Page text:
Review of RED EARTH by Joel Canfield

See full issue for 2018 07-02

The Rundown

One would think that seeing someone be old and bitter would make a story less entertaining. But with Max Bowman, old age and bitterness is like a bottle of well-kept wine.

When he lost his dearly beloved, when his long-time friend betrayed him for one last time, when all he had left was his small pooch of a dog, Max has never been more ready to retire and stay at his apartment watching old films. That is, until a rich daughter of a very influential man gave him quite an enticing offer: revenge at a silver platter to the puppet master behind all the awful things that happened in Max’s life. From New York City to Miami, from Washington D.C. to Arizona, Max travelled all across America to try and solve the mischievous and murderous mysteries of Andrew Wright – for the third time.

Being the third instalment in a series, it would have been great to read the previous two novels, but RED EARTH could, without a doubt, still stand well on its own. The titular character of the series, Max Bowman felt like a familiar character – like an older, bitter but equally witty Percy Jackson, or a younger, jaded and more foolish Dumbledore. He was easy to relate and far easier to like. His narration gave the novel a perfect dose of humor to balance the action-packed scenes and the occasional gory details. It is not easy to write a good action and adventure story with humor incorporated perfectly.

The rest of the characters felt like real people, with their flawed personalities and quirkiness. Even the dog. There were moments, especially on the second half of the book, when the author would add what would have probably been current events at the time of writing the story that did not seem to add up to anything relevant. There were also times when the pace was too slow and the reader will spend too much time inside Max’s head, but the plot itself was laid out well, and Canfield’s writing make for a story that would keep you turning the pages until you’ve reached the very last one. And finally knowing what the ‘Red Earth’ means, which was not revealed until the very end of the book, and its significance may come as a delightful surprise to the readers.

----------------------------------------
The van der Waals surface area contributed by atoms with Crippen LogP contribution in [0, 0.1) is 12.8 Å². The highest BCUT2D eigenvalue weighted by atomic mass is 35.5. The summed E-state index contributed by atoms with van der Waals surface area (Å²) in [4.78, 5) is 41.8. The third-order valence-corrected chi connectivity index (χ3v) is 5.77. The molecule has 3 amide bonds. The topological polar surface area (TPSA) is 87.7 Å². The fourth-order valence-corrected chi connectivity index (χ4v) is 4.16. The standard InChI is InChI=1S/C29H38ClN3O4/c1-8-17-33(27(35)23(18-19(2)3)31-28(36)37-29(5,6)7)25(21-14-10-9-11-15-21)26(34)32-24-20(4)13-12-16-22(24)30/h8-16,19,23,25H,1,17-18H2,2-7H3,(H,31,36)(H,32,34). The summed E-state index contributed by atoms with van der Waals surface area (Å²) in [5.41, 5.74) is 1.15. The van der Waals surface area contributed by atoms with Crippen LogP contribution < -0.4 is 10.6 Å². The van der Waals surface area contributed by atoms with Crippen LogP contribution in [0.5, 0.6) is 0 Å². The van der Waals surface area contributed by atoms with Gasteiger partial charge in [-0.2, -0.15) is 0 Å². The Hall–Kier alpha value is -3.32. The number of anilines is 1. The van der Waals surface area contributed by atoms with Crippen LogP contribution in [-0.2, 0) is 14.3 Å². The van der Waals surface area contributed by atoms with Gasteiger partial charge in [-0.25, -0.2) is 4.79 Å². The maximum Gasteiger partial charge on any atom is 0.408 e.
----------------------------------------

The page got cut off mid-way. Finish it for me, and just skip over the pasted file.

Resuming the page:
But underneath all the women questionably chasing after a miserable sixty-year-old man, all the heartbreaking murders and murder attempts and alleged dognapping, and all the glitz and glamour, there lies a story about families. The tragic comedy of knowing the worst people in your life are those you are related by blood. At the same time, the sweet reassurance that the best people in your life can be the family you choose.

But of course, as per the standard misery and bitterness of Max Bowman, this novel focuses on the former. And though heartbreaking at times, it is a very enjoyable wine to drink.

The Recommendation

For readers who enjoy gritty novels like those by John Grisham, or those who love great humor jam-packed with lots of action scenes like the children’s fiction series by Rick Riordan, or all of the above, you will find an exciting and wonderfully enjoyable experience reading this book.

The Rating Selected as a Top Pick!

Top Pick! 5 Stars (out of five): Freaking amazing. Any agent or publishing house that passed this one up made a big mistake. It was selected by our reviewer as a personal favorite. This is also a nomination for our Novel of the Year award.

The Pros & Cons

Pros: Believable, Characterization, Humor, Page Turner, Plot
Cons: Slow in Places, Wordy

The Comparisons

For readers who liked these books and authors: John Grisham, Rick Riordan

The Links

More about RED EARTH on UBR

The Reviewer

Kate Ashley

Visit Kate Ashley‘s website.

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